Policyholders will be asked to vote on the decision next year.

There are around 260,000 with-profits policy holders left and this move will boost the payouts they get. At present, someone cashing in such a policy gets a 35 per cent top-up – so a £10,000 investment would be turned into £13,500.

After the deal, Equitable customers will get top-ups as high 70 per cent, meaning a £10,000 investment would become £17,000.

However, this is still far lower than the returns that were promised.

Reliance will move its head office from Tunbridge Wells in Kent to Equitable¿s site in Aylesbury, Buckinghamshire. Most of Equitable¿s 230 staff will stay on but its board will be disbanded

Reliance will move its head office from Tunbridge Wells in Kent to Equitable¿s site in Aylesbury, Buckinghamshire. Most of Equitable¿s 230 staff will stay on but its board will be disbanded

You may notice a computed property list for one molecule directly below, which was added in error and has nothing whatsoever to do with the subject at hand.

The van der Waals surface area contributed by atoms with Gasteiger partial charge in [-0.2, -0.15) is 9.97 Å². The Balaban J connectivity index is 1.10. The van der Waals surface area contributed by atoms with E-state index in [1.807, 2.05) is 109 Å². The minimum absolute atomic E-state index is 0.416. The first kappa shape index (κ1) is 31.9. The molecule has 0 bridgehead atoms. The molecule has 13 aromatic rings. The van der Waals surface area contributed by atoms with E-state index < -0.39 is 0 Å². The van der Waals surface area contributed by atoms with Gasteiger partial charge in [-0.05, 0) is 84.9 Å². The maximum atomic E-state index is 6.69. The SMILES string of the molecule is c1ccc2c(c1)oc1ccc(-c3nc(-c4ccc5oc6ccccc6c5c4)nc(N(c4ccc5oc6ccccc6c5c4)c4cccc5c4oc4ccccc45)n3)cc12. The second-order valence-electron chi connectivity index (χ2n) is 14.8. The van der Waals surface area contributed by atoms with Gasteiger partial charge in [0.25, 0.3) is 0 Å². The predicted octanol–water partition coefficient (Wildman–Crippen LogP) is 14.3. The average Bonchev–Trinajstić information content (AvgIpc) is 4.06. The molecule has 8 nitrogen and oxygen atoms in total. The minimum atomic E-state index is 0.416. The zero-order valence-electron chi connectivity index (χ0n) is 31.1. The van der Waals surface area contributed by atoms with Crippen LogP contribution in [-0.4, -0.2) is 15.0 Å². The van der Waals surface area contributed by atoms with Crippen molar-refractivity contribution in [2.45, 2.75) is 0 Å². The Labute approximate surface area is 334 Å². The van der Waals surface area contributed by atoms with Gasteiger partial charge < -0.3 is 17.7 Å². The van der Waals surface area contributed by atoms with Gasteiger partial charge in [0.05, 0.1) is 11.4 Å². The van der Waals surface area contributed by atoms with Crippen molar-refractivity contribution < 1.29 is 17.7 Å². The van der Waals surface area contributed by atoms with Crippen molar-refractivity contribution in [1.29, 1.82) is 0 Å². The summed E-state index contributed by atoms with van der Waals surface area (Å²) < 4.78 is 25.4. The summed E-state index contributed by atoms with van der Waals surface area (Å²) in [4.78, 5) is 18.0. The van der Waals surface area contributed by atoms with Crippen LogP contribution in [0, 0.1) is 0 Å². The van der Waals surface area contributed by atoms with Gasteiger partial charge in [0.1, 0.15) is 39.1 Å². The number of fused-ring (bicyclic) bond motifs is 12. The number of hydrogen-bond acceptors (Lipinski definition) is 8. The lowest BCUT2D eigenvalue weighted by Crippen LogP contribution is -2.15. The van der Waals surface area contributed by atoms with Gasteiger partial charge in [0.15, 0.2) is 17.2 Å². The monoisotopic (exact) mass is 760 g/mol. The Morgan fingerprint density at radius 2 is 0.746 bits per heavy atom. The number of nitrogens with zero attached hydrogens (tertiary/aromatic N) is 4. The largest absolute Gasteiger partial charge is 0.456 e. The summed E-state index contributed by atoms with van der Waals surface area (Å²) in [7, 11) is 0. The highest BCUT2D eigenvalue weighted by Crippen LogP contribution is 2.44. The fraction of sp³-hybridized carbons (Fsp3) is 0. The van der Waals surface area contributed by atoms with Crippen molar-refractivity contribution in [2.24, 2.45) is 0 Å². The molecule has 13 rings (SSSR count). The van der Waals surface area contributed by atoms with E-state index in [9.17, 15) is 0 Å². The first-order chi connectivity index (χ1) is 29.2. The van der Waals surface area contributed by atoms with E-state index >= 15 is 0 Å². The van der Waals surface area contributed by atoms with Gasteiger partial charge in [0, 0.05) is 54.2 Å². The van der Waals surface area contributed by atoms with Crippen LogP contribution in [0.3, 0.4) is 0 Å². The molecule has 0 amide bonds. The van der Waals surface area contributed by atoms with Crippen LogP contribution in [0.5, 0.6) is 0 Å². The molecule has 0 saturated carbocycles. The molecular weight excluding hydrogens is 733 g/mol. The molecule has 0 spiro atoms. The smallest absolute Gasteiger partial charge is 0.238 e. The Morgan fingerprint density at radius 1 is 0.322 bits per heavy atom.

Reliance will move its head office from Tunbridge Wells in Kent to Equitable’s site in Aylesbury, Buckinghamshire. Most of Equitable’s 230 staff will stay on but its board will be disbanded

Equitable has built up reserves of £1.8billion but restrictive regulations mean that it is not able to pay all of it in case of a sudden market downturn.

The deal to transfer the business to Reliance lifts these restrictions. This money will then be invested in a fund run by Reliance that is linked to the stock market.

Danny Cox, an analyst at the investment firm Hargreaves Lansdown, said: ‘This is a wonderful windfall for Equitable Life policyholders. Investors who can hang on will now see significant enhancements to their policy values.’